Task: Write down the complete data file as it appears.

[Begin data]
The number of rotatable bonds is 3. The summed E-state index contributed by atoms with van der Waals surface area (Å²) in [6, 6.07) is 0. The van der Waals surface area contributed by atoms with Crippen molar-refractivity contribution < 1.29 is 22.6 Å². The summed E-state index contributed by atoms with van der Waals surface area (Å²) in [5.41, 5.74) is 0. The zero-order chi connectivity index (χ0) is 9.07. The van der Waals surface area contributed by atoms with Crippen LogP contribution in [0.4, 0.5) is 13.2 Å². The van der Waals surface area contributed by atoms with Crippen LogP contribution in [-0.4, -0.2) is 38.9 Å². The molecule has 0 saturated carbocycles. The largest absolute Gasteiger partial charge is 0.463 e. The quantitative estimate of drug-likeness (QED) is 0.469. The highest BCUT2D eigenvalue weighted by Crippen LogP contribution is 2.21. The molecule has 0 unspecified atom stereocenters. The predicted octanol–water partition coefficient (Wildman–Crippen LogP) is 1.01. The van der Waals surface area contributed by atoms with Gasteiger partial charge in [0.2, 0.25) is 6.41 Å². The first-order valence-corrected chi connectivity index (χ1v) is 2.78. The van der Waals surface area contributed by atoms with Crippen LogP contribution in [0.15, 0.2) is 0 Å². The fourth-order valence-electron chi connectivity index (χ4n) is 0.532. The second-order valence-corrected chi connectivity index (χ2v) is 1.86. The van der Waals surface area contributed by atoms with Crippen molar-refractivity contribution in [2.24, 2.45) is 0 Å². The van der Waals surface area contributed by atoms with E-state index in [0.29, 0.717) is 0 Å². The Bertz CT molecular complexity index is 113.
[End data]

The number of rotatable bonds is 3. The summed E-state index contributed by atoms with van der Waals surface area (Å²) in [6, 6.07) is 0. The van der Waals surface area contributed by atoms with Crippen molar-refractivity contribution < 1.29 is 22.6 Å². The summed E-state index contributed by atoms with van der Waals surface area (Å²) in [5.41, 5.74) is 0. The zero-order chi connectivity index (χ0) is 9.07. The van der Waals surface area contributed by atoms with Crippen LogP contribution in [0.4, 0.5) is 13.2 Å². The van der Waals surface area contributed by atoms with Crippen LogP contribution in [-0.4, -0.2) is 38.9 Å². The molecule has 0 saturated carbocycles. The largest absolute Gasteiger partial charge is 0.463 e. The quantitative estimate of drug-likeness (QED) is 0.469. The highest BCUT2D eigenvalue weighted by Crippen LogP contribution is 2.21. The molecule has 0 unspecified atom stereocenters. The predicted octanol–water partition coefficient (Wildman–Crippen LogP) is 1.01. The van der Waals surface area contributed by atoms with Gasteiger partial charge in [0.2, 0.25) is 6.41 Å². The first-order valence-corrected chi connectivity index (χ1v) is 2.78. The van der Waals surface area contributed by atoms with Crippen LogP contribution in [0.15, 0.2) is 0 Å². The fourth-order valence-electron chi connectivity index (χ4n) is 0.532. The second-order valence-corrected chi connectivity index (χ2v) is 1.86. The van der Waals surface area contributed by atoms with Crippen molar-refractivity contribution in [2.24, 2.45) is 0 Å². The van der Waals surface area contributed by atoms with E-state index in [0.29, 0.717) is 0 Å². The Bertz CT molecular complexity index is 113.